I went to Chick Fil A, taking my kids to lunch with me as a way to get them out of the house and, effectively, off my back about “doing something fun” today. If you’re unaware, this particular fast food chain is basically heaven on earth. I’ve never been to any location that wasn’t clean and the employees weren’t overly nice.
Our hometown location is particularly friendly and our orders always fresh. And the fact that they have a play structure in house (that gets cleaned more often than the disease ridden McD’s) is the cherry on top. So today, we were excited to eat out and end with a traditional ice cream cone. Unfortunately, my character was called into judgement when I overheard a not-so-subtle lady make a rude comment about me to her friend.
My kids are five and three, and both are picky eaters. I mean, what kids aren’t at that age? Whenever we go somewhere with a play structure, they almost entirely forget they were “starving” a second ago and just want to rush through lunch so they can play. Again, very typical of kids this age. Knowing this, on top of always having our family finances weighing on my mind, I usually only get one kid’s meal for them to share.
At Chick Fil A, there’s an option for a delicious six-count chicken nugget meal, so that is my go-to selection. Each kid gets three nuggets, they share the surprisingly generous fruit cup, and then I buy an extra milk or apple juice so each can have their own drink. This, combined with sharing my waffle fries, is usually all I can get them to eat before they rush off to play. And it has always been enough. Sure, soon they will both be eating more and will require I loosen my tight grip on my wallet to order two kid’s meals. When that day comes, they’ll know it and I’ll know it, and each kid will get their own meal.
One more thing you should know about Chick Fil A before we get to the lady I’ve affectionately nick-named Judgy McJudgerson: they give you the option of returning your unopened kid’s meal toy for a kid’s size ice cream cone, complete with sprinkles.
Of course my kids always go this route! But one kid’s meal means one toy, which means only one ice cream cone. Obviously I know an option would be to then buy an additional cone for my second child. But my kids are, and have always been, great at sharing and they never mind splitting one cone. Instead, they’re just excited and grateful for what they do get! Imagine that!
So today, when my daughter swapped her toy for the prized cone and began sharing evenly with her brother, lick for lick, all seemed fine and normal. They were happily snacking away when I heard the comment: “Ugh, look at that. She couldn’t even buy her other kid his own cone? The poor boy.” To which her companion responded, “Come on, it’s only a few cents more.”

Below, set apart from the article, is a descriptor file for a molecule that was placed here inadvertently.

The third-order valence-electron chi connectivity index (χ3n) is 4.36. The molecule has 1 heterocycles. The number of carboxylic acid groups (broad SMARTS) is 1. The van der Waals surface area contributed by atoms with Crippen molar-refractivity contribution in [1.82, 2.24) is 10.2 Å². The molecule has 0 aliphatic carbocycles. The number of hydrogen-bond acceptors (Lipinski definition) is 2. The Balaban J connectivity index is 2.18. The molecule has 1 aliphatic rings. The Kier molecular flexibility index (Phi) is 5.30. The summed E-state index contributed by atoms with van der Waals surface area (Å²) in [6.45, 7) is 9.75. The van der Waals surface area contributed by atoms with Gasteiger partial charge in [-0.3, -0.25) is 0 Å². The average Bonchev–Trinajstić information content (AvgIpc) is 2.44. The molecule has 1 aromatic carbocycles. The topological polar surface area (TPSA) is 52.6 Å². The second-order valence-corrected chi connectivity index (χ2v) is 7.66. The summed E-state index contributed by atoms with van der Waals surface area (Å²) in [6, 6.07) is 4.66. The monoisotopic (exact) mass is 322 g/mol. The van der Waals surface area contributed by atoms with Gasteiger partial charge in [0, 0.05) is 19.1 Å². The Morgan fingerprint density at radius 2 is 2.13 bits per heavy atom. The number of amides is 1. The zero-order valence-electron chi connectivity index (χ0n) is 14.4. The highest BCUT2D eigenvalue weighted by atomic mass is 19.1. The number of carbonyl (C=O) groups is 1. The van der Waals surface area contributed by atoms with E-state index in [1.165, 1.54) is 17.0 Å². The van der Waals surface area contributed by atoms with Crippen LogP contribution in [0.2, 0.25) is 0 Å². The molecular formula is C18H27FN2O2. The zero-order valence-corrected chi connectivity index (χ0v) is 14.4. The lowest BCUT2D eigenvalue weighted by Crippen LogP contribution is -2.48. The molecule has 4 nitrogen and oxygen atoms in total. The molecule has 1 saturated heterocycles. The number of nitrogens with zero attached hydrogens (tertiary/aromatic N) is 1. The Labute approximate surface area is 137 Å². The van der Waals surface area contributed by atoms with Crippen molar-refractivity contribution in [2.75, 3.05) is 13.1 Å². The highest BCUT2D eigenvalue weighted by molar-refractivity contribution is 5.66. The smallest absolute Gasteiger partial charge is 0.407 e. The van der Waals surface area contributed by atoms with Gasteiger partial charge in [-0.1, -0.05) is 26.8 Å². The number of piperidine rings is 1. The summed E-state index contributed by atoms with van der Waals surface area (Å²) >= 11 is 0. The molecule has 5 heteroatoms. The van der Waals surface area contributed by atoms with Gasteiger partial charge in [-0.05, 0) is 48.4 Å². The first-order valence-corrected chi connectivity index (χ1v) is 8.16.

Um, excuse me? I doubled checked and sure enough, they were looking right at me. I instantly had some questions and choice words I wanted to turn around and share. I chose to hold it in, since I was honestly shocked at the absolute obviousness in which they weren’t trying to hide their judgement. But I’ll say it now:
Number one, how dare you.
Number two, why do you care?
Number three, if it bothers you so much and only costs “a few cents more,” couldn’t you have bought the cone for him and made my day with your kind gesture?
It’s no wonder why so many parents are instantly on defense when in public with their kids. In today’s world, mom shaming is unfortunately so frequent, parents are forced to build an armor to protect themselves from on-lookers. At any moment, we can be called out on something we weren’t expecting and doesn’t matter, like forcing children to share an ice cream cone. And for some reason, we’ve become a nation where we think our every opinion needs to be shared, out-loud.
These women made judgments without bothering to consider any other perspective. They threw opinions into the air without bothering to quiet their voices or use social niceties. And they chose to think the worst of me, in a situation where it would’ve been just as easy to choose kindness.
As annoying as these ladies were, let’s all learn from them. Let’s learn what NOT to do and ask ourselves, “what would we have done in this situation, if we chose kindness instead?” And let’s extend that line of thinking to other scenarios as well. Most of us can understand how silly it was to be so vocally judgmental over a simple ice cream cone. But what about the cases where we see a mom at the park taking a phone break? Or the screaming child in a busy store scenario? Or any other situation that seems to bother on-lookers so much?
Can we all take a second to recommit ourselves to responding with understanding, giving the benefit of the doubt, and choosing kindness whenever possible?